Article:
Q. Our seventh-grade son, “Wally,” rides his bicycle each day about a mile to a local train station, where he catches a train to his middle school. He enjoys the independence, freedom, and responsibility of his commute.
Last year, the mother of a classmate who lives nearby asked if her son, “Eddie,” could join Wally on the commute. My wife and I agreed.
We think Eddie is an exceedingly polite and affable young man and would seem to be an ideal commuting partner.
Our son, however, complains daily about having to share his commute with this boy, whom he describes as behaving differently when away from adults. Eddie doesn’t seem aggressive or unsafe, but he seems to annoy our son, who is now threatening to quit his daily commute via public transportation.
We would consider making up an excuse to have Wally bow out of the arrangement, but Eddie’s mother is a bit of a “helicopter parent” and probably wouldn’t allow her son to ride alone.
We’d hate to spoil the other boy’s use of public transportation, and we’d also feel bad backing out of the deal with his mother, whom we both like.
Do you see a solution?
In a Commuting Quandary
A. Let’s recap: Last year, you agreed to let “Wally” commute by himself to school. He felt free, capable, and responsible. He rose to the occasion. Then you cooked up a deal with “Eddie’s” mom to share this commute.
Let’s say that safety is not a concerning factor here (you seem to feel it is a safe solo commute). Without asking your son first, the message you sent was, “You’re not in charge of your commute anymore. Eddie Haskell’s mother is.”
Now Wally is pushing back. You think it might be a good idea to invent a lie in order to get your son out of the arrangement that you cooked up in the first place. Talk about helicoptering! Stop. Back away. Tell your son, “If you don’t want to ride with Eddie, then don’t ride with him. It’s up to you.” Then tell Eddie’s Mom, “We shouldn’t have interfered. Wally wants to ride by himself in the morning.”
I think there is some likelihood that these two boys, after a period of adjustment, will probably end up parallel commuting very peacefully.
Then all of you parents should congratulate yourselves. You’ve given your sons some common ground: Now they can quite appropriately complain about you.
Q. I have been married to my husband for 30 years.
We have maintained a relationship with one of his brothers and his wife, but rarely see them, because they have always lived far away.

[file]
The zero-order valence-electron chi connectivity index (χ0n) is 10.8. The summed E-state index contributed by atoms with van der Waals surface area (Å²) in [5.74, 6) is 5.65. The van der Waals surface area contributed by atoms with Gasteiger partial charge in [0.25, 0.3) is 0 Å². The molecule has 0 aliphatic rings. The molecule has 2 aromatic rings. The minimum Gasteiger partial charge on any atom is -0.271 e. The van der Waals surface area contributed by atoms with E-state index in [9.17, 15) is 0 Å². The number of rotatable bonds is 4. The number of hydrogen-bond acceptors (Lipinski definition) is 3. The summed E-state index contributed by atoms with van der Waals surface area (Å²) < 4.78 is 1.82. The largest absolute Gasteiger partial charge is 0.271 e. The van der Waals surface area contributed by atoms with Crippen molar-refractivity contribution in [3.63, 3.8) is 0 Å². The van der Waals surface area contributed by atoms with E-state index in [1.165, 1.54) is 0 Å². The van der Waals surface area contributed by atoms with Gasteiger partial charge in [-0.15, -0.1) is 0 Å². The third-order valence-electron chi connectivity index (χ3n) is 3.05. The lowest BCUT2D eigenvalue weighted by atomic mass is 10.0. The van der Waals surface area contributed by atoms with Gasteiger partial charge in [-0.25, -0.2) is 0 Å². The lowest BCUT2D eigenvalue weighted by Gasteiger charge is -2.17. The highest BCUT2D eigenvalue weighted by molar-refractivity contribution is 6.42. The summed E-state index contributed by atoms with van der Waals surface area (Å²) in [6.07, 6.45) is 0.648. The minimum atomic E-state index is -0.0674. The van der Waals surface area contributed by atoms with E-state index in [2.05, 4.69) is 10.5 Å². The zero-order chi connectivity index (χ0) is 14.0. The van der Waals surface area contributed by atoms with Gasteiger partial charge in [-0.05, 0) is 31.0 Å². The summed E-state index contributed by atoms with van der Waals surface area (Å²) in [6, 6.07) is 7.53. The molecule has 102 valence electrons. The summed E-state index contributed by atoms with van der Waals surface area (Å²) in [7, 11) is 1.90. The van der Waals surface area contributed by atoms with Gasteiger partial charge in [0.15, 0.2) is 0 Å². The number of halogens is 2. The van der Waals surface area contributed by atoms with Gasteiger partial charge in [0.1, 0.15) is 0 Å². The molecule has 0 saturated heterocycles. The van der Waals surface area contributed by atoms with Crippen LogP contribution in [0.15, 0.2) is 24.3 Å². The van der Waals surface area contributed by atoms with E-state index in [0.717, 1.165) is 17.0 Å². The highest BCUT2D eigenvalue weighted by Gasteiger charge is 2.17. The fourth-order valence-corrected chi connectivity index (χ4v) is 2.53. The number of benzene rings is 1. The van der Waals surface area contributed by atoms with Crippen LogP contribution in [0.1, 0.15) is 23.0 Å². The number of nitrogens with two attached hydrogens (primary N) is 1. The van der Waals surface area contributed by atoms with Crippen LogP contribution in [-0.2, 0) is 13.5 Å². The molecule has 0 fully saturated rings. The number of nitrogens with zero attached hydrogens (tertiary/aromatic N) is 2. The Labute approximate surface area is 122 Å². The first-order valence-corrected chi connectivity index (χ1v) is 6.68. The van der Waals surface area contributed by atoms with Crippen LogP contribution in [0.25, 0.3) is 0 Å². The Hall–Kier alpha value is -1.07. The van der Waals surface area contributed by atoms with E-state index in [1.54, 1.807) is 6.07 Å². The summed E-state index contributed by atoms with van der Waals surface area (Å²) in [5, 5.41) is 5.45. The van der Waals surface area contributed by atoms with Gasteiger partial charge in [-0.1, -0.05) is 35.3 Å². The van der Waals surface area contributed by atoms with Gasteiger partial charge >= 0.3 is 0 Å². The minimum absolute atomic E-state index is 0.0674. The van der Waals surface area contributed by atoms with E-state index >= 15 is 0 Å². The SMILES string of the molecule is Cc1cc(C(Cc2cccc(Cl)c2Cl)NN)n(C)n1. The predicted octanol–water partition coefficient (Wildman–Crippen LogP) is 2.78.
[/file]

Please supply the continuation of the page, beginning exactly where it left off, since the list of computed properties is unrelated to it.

The wife has never been nice to me. She says rude things. She talks about how fat everyone is — she’s very thin, and never eats other than a few vegetables now and then (she does, however, like to drink plenty of wine).
I’m not a small person, and some of her remarks are hurtful. She seems to think she is better than everyone. In reality, she’s pushy and difficult to be around.
Now, they have bought a home nearby. I need to set boundaries with this person as soon as possible. Even though they will be in the same city as us, I’d rather not spend time with them.
My husband knows how I feel. He agrees that she’s over the top. I don’t mind if he goes to visit them, but I’d rather have a root canal than spend time with her. What should I do?
A. Congratulations! You are an adult, and you have the right and responsibility to make choices regarding your own well-being. Yes, if you don’t want to be fat-shamed and put down by this in-law, then definitely avoid her.
If your husband spends time with this couple and your sister-in-law asks where you are, he can always respond, “She’s sorry she can’t see you, but she’s getting a root canal.”
Q. In a recent letter regarding destination weddings, both the letter writer and you used the term PSA. I looked it up and there are many different definitions. I’m sure I’m not alone among older readers who are very frustrated by all of the new acronyms in use these days.
A. I was surprised by the number of queries I received, asking what in tarnation a “PSA” is. I apologize for not spelling it out. PSA in this context refers to “public service announcement,” NOT “prostate-specific antigen.”
Amy Dickinson can be reached at firstname.lastname@example.org.